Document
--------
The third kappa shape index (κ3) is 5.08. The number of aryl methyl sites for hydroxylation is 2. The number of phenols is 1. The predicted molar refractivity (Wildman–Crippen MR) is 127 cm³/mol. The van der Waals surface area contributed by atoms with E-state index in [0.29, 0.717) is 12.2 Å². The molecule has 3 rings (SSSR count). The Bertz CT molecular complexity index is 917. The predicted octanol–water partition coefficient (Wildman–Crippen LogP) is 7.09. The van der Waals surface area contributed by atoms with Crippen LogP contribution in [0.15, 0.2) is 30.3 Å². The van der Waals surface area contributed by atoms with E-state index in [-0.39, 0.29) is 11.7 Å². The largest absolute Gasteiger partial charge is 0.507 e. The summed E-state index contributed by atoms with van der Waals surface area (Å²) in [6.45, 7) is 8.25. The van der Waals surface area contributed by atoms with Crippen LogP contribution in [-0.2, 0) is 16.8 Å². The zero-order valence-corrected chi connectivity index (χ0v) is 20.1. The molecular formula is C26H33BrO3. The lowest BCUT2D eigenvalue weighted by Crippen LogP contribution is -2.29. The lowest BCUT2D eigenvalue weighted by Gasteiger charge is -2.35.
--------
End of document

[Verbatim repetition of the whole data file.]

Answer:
The third kappa shape index (κ3) is 5.08. The number of aryl methyl sites for hydroxylation is 2. The number of phenols is 1. The predicted molar refractivity (Wildman–Crippen MR) is 127 cm³/mol. The van der Waals surface area contributed by atoms with E-state index in [0.29, 0.717) is 12.2 Å². The molecule has 3 rings (SSSR count). The Bertz CT molecular complexity index is 917. The predicted octanol–water partition coefficient (Wildman–Crippen LogP) is 7.09. The van der Waals surface area contributed by atoms with Crippen LogP contribution in [0.15, 0.2) is 30.3 Å². The van der Waals surface area contributed by atoms with E-state index in [-0.39, 0.29) is 11.7 Å². The largest absolute Gasteiger partial charge is 0.507 e. The summed E-state index contributed by atoms with van der Waals surface area (Å²) in [6.45, 7) is 8.25. The van der Waals surface area contributed by atoms with Crippen LogP contribution in [-0.2, 0) is 16.8 Å². The zero-order valence-corrected chi connectivity index (χ0v) is 20.1. The molecular formula is C26H33BrO3. The lowest BCUT2D eigenvalue weighted by Crippen LogP contribution is -2.29. The lowest BCUT2D eigenvalue weighted by Gasteiger charge is -2.35.